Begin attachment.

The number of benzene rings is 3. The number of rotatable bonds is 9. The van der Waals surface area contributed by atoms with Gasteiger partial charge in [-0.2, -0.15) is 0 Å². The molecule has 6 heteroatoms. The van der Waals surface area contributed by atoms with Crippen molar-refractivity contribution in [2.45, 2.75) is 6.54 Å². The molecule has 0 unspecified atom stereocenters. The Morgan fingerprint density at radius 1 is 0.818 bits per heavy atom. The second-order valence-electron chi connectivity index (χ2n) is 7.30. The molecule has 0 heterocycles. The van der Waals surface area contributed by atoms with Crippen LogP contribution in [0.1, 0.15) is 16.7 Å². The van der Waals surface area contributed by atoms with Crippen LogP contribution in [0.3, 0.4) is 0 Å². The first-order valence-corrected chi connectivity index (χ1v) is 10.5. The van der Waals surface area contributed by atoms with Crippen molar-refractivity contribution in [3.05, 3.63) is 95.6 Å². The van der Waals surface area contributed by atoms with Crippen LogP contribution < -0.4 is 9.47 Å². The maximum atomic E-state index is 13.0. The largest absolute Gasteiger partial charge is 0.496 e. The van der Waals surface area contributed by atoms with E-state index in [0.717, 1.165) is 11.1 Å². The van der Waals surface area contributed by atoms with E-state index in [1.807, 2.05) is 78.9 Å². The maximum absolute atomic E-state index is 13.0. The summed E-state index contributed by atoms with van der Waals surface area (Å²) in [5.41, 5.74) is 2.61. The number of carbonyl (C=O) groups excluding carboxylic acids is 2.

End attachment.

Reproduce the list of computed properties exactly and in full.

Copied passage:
The number of benzene rings is 3. The number of rotatable bonds is 9. The van der Waals surface area contributed by atoms with Gasteiger partial charge in [-0.2, -0.15) is 0 Å². The molecule has 6 heteroatoms. The van der Waals surface area contributed by atoms with Crippen molar-refractivity contribution in [2.45, 2.75) is 6.54 Å². The molecule has 0 unspecified atom stereocenters. The Morgan fingerprint density at radius 1 is 0.818 bits per heavy atom. The second-order valence-electron chi connectivity index (χ2n) is 7.30. The molecule has 0 heterocycles. The van der Waals surface area contributed by atoms with Crippen LogP contribution in [0.1, 0.15) is 16.7 Å². The van der Waals surface area contributed by atoms with Crippen LogP contribution in [0.3, 0.4) is 0 Å². The first-order valence-corrected chi connectivity index (χ1v) is 10.5. The van der Waals surface area contributed by atoms with Crippen molar-refractivity contribution in [3.05, 3.63) is 95.6 Å². The van der Waals surface area contributed by atoms with Crippen LogP contribution < -0.4 is 9.47 Å². The maximum atomic E-state index is 13.0. The largest absolute Gasteiger partial charge is 0.496 e. The van der Waals surface area contributed by atoms with E-state index in [0.717, 1.165) is 11.1 Å². The van der Waals surface area contributed by atoms with E-state index in [1.807, 2.05) is 78.9 Å². The maximum absolute atomic E-state index is 13.0. The summed E-state index contributed by atoms with van der Waals surface area (Å²) in [5.41, 5.74) is 2.61. The number of carbonyl (C=O) groups excluding carboxylic acids is 2.